How to help someone who has been a victim of sexual assault

This post is a part of our guide series to support anyone who may have been sexually assaulted or has questions around the topic:

What is Sexual Assault? Definitions & Meanings of Rape
Who Commits Sexual Assault & Why?
What are the Signs of Sexual Assault?
Date Rape & Staying Safe
What Impacts Does Sexual Assault Have on Victims and Their Family/Friends?
Coping, Healing & Recovering From Sexual Assault & Rape
How to Help Someone Who has Been a Victim of Sexual Assault
How to report Sexual Assault (and Who to Report it to)
How is Sexual Assault & Rape Proven in Court?
Punishment and Sentencing for Sexual Assault
How can Sexual Assault and Rape be Prevented?
Sexual Assault Data & Statistics
Sexual Assault Helplines, Support & Further Reading


It can be difficult trying to help someone who has been sexually assaulted, you may not know what to say or do. This can be even more challenging when the victim is a family member or a close friend, you will be trying to deal with your own emotions too. However, it is not easy for victims to disclose or talk about the assault so it is important that you are supportive and non-judgmental.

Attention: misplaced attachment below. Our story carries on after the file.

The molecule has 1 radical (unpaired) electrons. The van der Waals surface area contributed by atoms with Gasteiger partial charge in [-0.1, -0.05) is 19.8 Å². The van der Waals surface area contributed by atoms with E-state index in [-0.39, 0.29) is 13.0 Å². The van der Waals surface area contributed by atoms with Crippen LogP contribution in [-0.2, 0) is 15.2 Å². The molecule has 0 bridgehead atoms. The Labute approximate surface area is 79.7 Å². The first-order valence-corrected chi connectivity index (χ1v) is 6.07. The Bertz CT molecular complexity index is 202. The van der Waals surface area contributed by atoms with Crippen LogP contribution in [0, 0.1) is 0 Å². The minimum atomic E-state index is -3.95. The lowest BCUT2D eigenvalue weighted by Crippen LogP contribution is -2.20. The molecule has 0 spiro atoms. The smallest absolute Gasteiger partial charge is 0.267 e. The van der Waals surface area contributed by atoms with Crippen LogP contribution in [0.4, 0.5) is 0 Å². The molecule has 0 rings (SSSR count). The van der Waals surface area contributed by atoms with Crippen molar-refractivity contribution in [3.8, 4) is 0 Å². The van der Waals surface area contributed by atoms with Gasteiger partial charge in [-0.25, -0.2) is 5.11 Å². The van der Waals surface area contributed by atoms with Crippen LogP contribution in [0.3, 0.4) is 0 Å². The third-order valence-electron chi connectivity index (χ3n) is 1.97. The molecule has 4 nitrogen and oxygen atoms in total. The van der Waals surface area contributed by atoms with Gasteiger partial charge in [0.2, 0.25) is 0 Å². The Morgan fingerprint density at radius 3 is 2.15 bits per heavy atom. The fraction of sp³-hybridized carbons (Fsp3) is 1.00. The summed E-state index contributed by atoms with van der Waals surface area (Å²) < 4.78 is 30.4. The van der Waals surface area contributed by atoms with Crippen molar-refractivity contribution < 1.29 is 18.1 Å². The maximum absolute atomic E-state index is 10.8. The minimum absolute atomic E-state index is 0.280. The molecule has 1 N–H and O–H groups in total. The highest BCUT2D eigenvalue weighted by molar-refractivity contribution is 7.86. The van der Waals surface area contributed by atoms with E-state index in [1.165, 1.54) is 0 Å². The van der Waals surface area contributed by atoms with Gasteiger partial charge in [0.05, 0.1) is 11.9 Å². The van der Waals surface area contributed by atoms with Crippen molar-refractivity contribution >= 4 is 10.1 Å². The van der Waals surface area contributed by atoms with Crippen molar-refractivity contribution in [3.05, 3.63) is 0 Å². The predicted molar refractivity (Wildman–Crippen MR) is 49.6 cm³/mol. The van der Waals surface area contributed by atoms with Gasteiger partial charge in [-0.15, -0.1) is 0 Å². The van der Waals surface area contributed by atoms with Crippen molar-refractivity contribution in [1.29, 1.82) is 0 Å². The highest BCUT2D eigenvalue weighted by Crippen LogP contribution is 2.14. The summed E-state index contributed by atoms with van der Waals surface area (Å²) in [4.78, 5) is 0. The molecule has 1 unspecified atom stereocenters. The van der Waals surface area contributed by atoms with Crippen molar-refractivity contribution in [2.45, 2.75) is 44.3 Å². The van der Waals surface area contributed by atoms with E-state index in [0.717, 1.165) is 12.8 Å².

In this guide, we provide useful tips on how you can help victims of sexual assault.

What to say and do if someone has recently been sexually assaulted

It takes a lot of courage to talk about sexual assault, victims need to feel that you acknowledge how difficult this must be for them and most importantly that you believe them. Here are a few things you could say to help;

  • “ it’s not your fault, you did nothing to deserve this, nobody has a right to mistreat you”
  • “I believe you”
  • “ I know this must be really difficult for you and it took a lot of courage for you to talk about this”
  • I’m really sorry that this happened to you”
  • Remember I’m here for you, you are not alone”
  • “I care about you and will try to help in any way that I can”

Remember your support can make a difference to a victim of sexual assault, how you respond to their situation is very important. The right approach and attitude can encourage the victim to talk about their experience and be willing to access resources for support. If the victim feels you are judging or criticising them they may feel too scared to talk about their experience again.